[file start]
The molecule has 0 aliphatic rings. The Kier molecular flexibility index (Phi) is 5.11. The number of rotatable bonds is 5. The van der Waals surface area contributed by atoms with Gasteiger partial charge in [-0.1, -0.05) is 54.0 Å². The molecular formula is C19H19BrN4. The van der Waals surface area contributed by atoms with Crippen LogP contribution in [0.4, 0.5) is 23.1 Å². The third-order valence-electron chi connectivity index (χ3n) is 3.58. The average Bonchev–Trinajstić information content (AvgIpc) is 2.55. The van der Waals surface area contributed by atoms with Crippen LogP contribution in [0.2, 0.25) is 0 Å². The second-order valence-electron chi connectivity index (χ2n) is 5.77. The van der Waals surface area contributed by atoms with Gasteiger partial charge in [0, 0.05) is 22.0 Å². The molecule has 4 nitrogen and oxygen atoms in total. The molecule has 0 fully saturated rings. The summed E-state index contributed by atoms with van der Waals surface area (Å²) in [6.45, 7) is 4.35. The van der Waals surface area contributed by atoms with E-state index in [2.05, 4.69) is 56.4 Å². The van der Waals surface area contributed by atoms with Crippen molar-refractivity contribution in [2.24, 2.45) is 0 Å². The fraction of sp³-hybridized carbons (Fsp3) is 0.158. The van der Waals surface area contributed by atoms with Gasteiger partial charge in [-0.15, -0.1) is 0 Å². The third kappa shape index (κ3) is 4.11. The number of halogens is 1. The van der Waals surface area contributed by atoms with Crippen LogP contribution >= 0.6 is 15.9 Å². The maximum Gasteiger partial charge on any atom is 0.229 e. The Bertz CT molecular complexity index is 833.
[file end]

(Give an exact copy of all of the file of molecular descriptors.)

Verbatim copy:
The molecule has 0 aliphatic rings. The Kier molecular flexibility index (Phi) is 5.11. The number of rotatable bonds is 5. The van der Waals surface area contributed by atoms with Gasteiger partial charge in [-0.1, -0.05) is 54.0 Å². The molecular formula is C19H19BrN4. The van der Waals surface area contributed by atoms with Crippen LogP contribution in [0.4, 0.5) is 23.1 Å². The third-order valence-electron chi connectivity index (χ3n) is 3.58. The average Bonchev–Trinajstić information content (AvgIpc) is 2.55. The van der Waals surface area contributed by atoms with Crippen LogP contribution in [0.2, 0.25) is 0 Å². The second-order valence-electron chi connectivity index (χ2n) is 5.77. The van der Waals surface area contributed by atoms with Gasteiger partial charge in [0, 0.05) is 22.0 Å². The molecule has 4 nitrogen and oxygen atoms in total. The molecule has 0 fully saturated rings. The summed E-state index contributed by atoms with van der Waals surface area (Å²) in [6.45, 7) is 4.35. The van der Waals surface area contributed by atoms with E-state index in [2.05, 4.69) is 56.4 Å². The van der Waals surface area contributed by atoms with Crippen molar-refractivity contribution in [2.24, 2.45) is 0 Å². The fraction of sp³-hybridized carbons (Fsp3) is 0.158. The van der Waals surface area contributed by atoms with Gasteiger partial charge in [-0.15, -0.1) is 0 Å². The third kappa shape index (κ3) is 4.11. The number of halogens is 1. The van der Waals surface area contributed by atoms with Crippen LogP contribution >= 0.6 is 15.9 Å². The maximum Gasteiger partial charge on any atom is 0.229 e. The Bertz CT molecular complexity index is 833.